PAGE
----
Along with the gas price hike, the garment industry in Bangladesh is also facing the challenges of the COVID-19 pandemic and the increasing competition from other countries. To overcome these challenges, Bangladeshi garment exporters need to focus on enhancing their productivity, improving the quality of their products, and diversifying their export markets.
The government increased gas prices at the time when gas pressure is not as per requirements to run captive power plants. On the other hand we get export orders on 4-5 months lead time process. We get payments on four to months' earlier estimation and we do business in that process. So, sudden hike of gas prices and its effectiveness within short time are affecting us.
It is a retrospective consequence for Bangladesh's ready-made garment (RMG) exporters. The increase of gas prices are significantly impacting on the cost of production for garment factories, which heavily rely on natural gas for power generation. The higher production costs can lead to a decline in profit margins for the exporters, and they may have to bear the brunt of the additional expenses.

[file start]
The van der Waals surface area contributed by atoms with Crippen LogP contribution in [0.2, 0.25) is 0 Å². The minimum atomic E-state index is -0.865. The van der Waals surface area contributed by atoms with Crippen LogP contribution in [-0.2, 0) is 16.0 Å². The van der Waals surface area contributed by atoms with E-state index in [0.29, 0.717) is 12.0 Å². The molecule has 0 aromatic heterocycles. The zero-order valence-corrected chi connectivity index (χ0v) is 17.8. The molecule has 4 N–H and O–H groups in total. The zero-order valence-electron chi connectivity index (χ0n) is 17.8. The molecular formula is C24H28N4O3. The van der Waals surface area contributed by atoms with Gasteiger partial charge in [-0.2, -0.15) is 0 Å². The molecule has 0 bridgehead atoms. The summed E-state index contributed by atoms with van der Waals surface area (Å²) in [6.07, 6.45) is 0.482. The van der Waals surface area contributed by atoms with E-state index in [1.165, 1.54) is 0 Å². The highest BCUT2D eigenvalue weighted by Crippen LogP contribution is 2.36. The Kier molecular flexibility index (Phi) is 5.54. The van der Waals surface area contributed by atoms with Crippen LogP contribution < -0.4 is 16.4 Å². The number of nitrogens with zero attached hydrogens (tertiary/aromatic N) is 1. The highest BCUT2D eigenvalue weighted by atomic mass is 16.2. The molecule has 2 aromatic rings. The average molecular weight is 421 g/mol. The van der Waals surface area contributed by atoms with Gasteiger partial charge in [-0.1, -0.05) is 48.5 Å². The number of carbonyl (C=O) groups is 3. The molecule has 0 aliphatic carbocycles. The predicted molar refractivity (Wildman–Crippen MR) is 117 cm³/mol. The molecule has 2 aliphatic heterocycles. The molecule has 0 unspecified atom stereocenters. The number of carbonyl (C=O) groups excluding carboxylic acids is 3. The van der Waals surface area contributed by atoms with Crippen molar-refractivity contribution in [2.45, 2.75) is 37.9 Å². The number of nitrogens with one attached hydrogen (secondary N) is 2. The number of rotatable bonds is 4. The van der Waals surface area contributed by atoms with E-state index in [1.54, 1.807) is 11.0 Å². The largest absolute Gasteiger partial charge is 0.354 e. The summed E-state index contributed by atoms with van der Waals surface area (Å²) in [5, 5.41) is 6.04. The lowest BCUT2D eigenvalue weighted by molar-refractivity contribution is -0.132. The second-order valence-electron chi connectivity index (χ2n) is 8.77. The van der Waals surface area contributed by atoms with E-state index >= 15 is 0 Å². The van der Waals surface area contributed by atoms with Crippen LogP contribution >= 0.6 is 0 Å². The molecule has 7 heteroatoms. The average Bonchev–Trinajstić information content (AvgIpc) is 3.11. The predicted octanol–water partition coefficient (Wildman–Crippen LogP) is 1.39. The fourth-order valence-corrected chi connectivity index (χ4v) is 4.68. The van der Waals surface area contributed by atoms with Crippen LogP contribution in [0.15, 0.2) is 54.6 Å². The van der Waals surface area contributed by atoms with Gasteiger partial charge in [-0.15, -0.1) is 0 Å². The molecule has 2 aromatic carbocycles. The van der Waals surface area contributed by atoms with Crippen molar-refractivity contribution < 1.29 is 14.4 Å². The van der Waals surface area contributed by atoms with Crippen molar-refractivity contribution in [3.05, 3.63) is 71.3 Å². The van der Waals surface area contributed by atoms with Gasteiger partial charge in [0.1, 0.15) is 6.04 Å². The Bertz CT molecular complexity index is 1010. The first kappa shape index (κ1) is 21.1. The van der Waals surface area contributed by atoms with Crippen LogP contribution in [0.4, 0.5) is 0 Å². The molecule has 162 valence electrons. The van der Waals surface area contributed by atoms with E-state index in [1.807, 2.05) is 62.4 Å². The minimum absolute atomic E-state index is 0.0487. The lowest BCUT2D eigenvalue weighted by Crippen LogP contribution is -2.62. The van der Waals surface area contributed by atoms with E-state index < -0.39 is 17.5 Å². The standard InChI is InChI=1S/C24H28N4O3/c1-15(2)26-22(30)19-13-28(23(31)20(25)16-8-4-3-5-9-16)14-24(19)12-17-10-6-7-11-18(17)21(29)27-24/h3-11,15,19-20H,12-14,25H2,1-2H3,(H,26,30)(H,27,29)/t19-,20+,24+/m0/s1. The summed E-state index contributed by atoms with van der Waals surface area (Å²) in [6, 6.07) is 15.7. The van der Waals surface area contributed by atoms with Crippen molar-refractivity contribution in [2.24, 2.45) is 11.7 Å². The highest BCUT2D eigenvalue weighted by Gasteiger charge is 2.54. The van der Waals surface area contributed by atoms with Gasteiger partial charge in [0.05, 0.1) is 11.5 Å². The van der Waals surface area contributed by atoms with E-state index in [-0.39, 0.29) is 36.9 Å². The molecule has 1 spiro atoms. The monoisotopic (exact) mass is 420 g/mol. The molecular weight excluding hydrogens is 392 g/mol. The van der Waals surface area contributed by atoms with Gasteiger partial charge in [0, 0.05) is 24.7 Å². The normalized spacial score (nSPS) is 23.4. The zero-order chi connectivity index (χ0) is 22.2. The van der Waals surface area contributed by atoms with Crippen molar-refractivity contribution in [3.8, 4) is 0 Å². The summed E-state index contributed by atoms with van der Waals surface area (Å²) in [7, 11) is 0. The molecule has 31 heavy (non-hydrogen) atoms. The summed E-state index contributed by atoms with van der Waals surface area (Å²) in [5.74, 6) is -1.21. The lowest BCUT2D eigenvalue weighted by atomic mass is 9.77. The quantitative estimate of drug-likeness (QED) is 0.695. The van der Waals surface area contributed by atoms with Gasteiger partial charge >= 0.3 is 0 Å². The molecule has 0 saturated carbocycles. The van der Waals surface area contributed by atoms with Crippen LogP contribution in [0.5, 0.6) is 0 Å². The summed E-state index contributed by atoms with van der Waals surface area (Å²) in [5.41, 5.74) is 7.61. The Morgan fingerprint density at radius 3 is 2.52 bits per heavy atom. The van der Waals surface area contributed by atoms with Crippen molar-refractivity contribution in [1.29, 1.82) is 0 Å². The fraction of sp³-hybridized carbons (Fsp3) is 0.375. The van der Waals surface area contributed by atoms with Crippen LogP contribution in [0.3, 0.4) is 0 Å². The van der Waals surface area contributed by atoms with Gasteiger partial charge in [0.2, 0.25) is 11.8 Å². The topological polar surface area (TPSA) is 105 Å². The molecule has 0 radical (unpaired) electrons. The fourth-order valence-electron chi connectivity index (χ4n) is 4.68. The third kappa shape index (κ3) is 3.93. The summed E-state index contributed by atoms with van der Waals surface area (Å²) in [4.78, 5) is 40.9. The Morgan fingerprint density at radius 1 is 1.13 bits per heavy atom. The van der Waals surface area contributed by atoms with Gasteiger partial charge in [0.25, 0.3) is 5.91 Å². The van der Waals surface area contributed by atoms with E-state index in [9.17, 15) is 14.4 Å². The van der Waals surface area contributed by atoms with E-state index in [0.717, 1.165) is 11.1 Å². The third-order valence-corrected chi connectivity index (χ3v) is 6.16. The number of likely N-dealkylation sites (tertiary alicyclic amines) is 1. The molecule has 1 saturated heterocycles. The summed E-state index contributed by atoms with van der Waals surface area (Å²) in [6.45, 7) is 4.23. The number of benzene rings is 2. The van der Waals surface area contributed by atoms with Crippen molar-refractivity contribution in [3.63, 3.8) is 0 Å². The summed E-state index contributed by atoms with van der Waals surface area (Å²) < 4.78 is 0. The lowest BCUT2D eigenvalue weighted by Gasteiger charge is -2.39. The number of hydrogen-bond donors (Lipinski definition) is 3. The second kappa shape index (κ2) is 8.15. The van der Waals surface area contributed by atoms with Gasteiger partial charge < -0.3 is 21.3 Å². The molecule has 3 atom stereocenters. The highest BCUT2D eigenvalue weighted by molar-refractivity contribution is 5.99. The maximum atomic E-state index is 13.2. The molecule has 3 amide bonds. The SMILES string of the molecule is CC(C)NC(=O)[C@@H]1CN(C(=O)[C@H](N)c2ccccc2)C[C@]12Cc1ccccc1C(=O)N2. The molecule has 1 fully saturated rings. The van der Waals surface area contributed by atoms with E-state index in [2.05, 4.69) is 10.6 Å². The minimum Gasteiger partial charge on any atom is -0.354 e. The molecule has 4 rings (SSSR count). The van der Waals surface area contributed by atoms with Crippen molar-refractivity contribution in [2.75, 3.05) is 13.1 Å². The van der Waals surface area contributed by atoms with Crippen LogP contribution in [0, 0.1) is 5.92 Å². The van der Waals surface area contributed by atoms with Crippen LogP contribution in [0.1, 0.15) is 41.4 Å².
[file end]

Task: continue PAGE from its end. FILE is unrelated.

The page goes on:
As mentioned earlier, Bangladesh's garment industry faces stiff competition from other garment-producing countries, and any increase in production costs can impact its price competitiveness. In such a scenario, Bangladeshi RMG exporters may find it challenging to secure new orders from global buyers, which can negatively impact their businesses.
Moreover, the retrospective consequences of a sudden gas price hike can also impact the overall economy of Bangladesh. The country heavily relies on its RMG industry for export earnings, and any decline in its performance can lead to a significant dent in the country's GDP.
Therefore, it is essential to carefully consider the impact of any sudden gas price hike on Bangladesh's RMG industry and take necessary steps to mitigate its adverse effects on the economy. The government can consider providing subsidies or incentives to the industry to help them cope with the increased production costs and maintain their price competitiveness in the global market.